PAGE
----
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Trump’s massive flip-flop on Syria, explained by the American Chopper meme

Trump used to think bombing Syria was a really bad idea. Now he’s doing the bombing.

Zack Beauchamp is a senior correspondent at Vox, where he covers ideology and challenges to democracy, both at home and abroad. Before coming to Vox in 2014, he edited TP Ideas, a section of Think Progress devoted to the ideas shaping our political world.

Back in August 2013, the first time Bashar al-Assad deployed chemical weapons against his people on a large scale, Donald Trump repeatedly said the US shouldn’t bomb Syria in response. In a series of tweets spanning about a month, the future commander in chief warned President Barack Obama that a strike would be (among other things) a pointless waste of money that risked civilian casualties and broader escalation.

“Don’t attack Syria — an attack that will bring nothing but trouble for the US,” Trump wrote. “Focus on making our country strong and great again!”

That was then. When Assad used chemical weapons against civilians in April 2017 and again just this past week, Trump chose to bomb Syria. Perhaps the best way I’ve seen to visualize the jarring contrast between Trump’s past and present is through this American Chopper meme, made by Twitter user @hrtbps.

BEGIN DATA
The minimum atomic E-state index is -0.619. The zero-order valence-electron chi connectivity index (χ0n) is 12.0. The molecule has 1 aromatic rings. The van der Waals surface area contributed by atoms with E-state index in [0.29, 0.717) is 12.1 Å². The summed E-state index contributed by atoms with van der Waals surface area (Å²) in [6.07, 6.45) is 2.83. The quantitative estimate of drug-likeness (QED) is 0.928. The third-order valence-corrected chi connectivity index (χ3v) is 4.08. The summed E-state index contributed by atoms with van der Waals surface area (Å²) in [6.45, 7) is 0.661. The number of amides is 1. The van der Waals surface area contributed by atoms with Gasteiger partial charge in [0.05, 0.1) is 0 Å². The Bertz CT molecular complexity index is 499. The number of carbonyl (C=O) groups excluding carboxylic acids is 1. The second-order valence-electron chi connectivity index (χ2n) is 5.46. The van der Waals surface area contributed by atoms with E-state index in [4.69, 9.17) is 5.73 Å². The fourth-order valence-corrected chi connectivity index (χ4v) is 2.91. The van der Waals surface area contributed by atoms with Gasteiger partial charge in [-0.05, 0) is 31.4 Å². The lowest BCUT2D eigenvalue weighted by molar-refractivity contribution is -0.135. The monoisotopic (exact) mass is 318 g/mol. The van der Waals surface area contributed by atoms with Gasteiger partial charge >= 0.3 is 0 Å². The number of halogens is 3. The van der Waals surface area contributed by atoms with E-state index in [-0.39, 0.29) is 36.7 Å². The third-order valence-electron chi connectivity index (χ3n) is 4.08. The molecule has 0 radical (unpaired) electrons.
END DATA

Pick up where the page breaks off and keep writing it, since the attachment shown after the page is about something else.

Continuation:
The meme, often deployed to display arguments, stages a debate between Trump’s 2013 tweets and his 2018 comments about his own strike:

It’s perfectly fine for people to change their minds. All sorts of different presidents come into office with one set of ideas about policy and change their minds based on new information or events. Barack Obama, for example, came into office vowing to pull US troops out of Iraq — and then ended up bulking up the US presence there after ISIS became a major threat.

But the American Chopper meme reminds us, by staging a fake argument, just how wide the gulf is between what Trump thought after the 2013 chemical attack and what he thinks today. Businessman Trump insisted that the president should get legal authorization from Congress before launching a strike; President Trump just attacked Syria without it.

Trump used to think an attack could have dangerous consequences; now he’s touting the success of the bombing raid with a jaunty “Mission Accomplished!” even though there’s no reason to think it dealt a death blow to Assad’s chemical weapons program or persuaded the Syrian dictator not to use them in the future.

We’ve never, as far as I recall, heard the president himself detail the reason for his radical change of heart on all these different facets of the Syria intervention question. Given that he’s sent US troops into combat, and may well do so again if there’s another chemical attack, it’s time that someone asks him the question.

Correction: This piece originally credited the American Chopper meme to a Facebook user, who had in fact reposted it. Twitter user @hrtbps is the actual creator.

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